Software engineers are often forced to deliver value quickly for the customer. They move fast. What they create is a mixture of researching, brainstorming, learning, prototyping, and final drafting.

It is an absolute mess.

Software engineers must separate the mixture of activities. Do one activity. Do it well. Focus on getting your final draft into production and nothing else.

How does an engineering mess happen?

You are tasked with implementing some new library, lib-foo, into your codebase.

You install the package and immediately get faced with bugs. You play the game of whack-a-mole, solving one bug after the next. Are you learning anything about this new library?

After days of banging your head against the wall, you get something that compiles and does what you want. Was that the best way to do it?

You create a pull request and take a look over your code. What a mess. Will you be able to understand it six months in the future?

Two years later, you're at a new job and are again tasked with implementing lib-foo. Do you remember anything about the library? Probably not.

If this sounds familiar, it's time to make a change.

There is a Better Way

Engineers face a lot of frustrating situations.

Of all of these situations, though, nothing is more effective at killing enthusiasm and motivation than troubleshooting several bugs at the same time. When you're learning something new, you should focus on that one thing and nothing else. Everything else should get out of the way.

I do a lot of work with React. When I wanted to learn something new with React, I'd copy an old project, gut it, and use that to start.

At some point, I learned of Cookiecutter. It is a Python tool for generating a project's boilerplate from a template. No Python experience required. Tired of copying, pasting, and gutting, I wrote myself a React Cookiecutter to speed things up. I know the code well. Now, with a simple Python command, I've got a sandbox to start learning about a new React library.

Folks familiar with Create React App might be wondering: why not just use that? Well, I have been maintaining my React Cookiecutter for several years now and it is very familiar for me. If Create React App is a tool you know well, use it.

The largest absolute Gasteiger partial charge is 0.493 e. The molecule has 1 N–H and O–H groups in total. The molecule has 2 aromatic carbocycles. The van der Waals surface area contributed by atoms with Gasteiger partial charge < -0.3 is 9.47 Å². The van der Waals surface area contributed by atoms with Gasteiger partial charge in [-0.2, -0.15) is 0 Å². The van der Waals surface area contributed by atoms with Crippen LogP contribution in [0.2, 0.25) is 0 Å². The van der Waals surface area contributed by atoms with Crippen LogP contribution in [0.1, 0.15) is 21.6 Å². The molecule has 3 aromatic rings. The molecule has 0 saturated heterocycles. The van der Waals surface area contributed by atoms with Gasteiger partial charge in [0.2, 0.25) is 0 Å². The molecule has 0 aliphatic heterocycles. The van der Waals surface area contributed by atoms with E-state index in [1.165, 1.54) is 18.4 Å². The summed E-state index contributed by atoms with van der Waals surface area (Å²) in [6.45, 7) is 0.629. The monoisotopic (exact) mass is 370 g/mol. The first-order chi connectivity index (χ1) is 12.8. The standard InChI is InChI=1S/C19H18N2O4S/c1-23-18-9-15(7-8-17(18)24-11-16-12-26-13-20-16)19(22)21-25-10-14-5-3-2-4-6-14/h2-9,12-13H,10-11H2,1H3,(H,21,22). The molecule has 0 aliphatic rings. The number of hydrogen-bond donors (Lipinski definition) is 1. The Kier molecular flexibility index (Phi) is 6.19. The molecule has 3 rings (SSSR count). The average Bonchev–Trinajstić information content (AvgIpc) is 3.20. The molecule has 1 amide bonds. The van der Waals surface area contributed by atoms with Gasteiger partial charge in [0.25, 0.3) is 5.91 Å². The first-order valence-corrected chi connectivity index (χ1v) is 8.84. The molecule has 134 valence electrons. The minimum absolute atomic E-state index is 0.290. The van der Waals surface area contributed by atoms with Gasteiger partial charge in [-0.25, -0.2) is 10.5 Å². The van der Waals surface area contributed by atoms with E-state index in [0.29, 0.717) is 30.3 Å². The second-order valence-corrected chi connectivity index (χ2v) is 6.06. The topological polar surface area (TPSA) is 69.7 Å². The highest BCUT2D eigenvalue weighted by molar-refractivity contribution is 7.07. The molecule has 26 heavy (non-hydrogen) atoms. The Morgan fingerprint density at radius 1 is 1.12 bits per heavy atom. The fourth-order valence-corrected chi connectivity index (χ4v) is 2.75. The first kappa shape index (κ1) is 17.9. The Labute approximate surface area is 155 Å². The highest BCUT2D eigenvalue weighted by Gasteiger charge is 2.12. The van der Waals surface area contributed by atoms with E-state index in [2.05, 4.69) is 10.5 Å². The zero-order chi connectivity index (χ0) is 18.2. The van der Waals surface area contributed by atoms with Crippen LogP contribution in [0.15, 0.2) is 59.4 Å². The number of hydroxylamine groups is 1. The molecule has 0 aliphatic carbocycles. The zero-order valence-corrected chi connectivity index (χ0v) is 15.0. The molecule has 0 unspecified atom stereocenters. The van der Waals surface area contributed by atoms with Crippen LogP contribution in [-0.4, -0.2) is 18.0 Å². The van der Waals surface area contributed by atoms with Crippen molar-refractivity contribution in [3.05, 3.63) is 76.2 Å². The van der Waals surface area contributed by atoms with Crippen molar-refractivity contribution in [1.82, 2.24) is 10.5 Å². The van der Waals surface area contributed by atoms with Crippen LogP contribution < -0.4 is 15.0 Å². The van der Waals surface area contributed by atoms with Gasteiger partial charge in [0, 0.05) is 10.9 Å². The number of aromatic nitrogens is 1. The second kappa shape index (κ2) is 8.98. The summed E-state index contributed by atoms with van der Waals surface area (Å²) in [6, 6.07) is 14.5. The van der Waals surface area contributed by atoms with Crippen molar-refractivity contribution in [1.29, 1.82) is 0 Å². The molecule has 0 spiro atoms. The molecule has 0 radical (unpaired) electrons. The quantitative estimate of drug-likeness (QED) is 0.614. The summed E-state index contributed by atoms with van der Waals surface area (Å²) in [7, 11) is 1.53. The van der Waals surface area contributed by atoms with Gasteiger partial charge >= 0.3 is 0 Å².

Pick the tools that work best for you so you can focus only on your learning.

Now that I have an environment to play around in, it is time to start learning.

My process is usually the following:

1. Use one of my Cookiecutters to spin up a sandbox to play in.
2. Follow along with a tutorial and the documentation to learn the basics of the library.
3. Explore the library's ideas and concepts.
4. When I'm content with my learnings I'll add it to my Learning Repo. When possible, I will add notes in Markdown or comments to supplement the artifact.

For more complicated tasks, I'll create a folder in my Proof of Concepts Repo. An example of such a task would be connecting two libraries I don't know with each other. I'll start by exploring each separately in the Learning Repo. Then I'll use those two explorations as references to integrate the two together.

Some might say that I'm writing throwaway code and it is a waste of time. Bad code is a liability. I'm throwing away code but it is only so that I can improve the quality of the code going to production. Furthermore, it is reference code. I have a place to look if I need to use that technology in a different codebase in the future. Finally, the majority of the code I write in a sandbox gets copied into the codebase.

As I start working in the actual codebase, I might get stuck on something. In this situation, I can jump back into any of my reference code and troubleshoot in isolation. I can figure out if the issue is from the new libraries or from pre-existing code.

Now imagine, you're two years down the road and you need to implement lib-foo again. You could try and take a look at where you originally implemented it, but maybe you don't have access to that codebase anymore. The great thing about creating a repository of references is that you can carry it with you throughout your career.

Over time, the collection of references grows. You can share them with others who are learning what you've learned. You can implement those technologies more easily the second time around. You're moving at a better pace!

Fast Forward Two Years

You sit down to begin a new project integrating lib-foo, lib-bar, and lib-buzz into an existing code base. Will you rush to get a pull request open that is, at best, a rough draft?

Or will you have learning repos for lib-foo and lib-bar? A proof of concept on how the two connect together? Where you can build a solution more easily, elegantly, and quickly?

The choice is yours.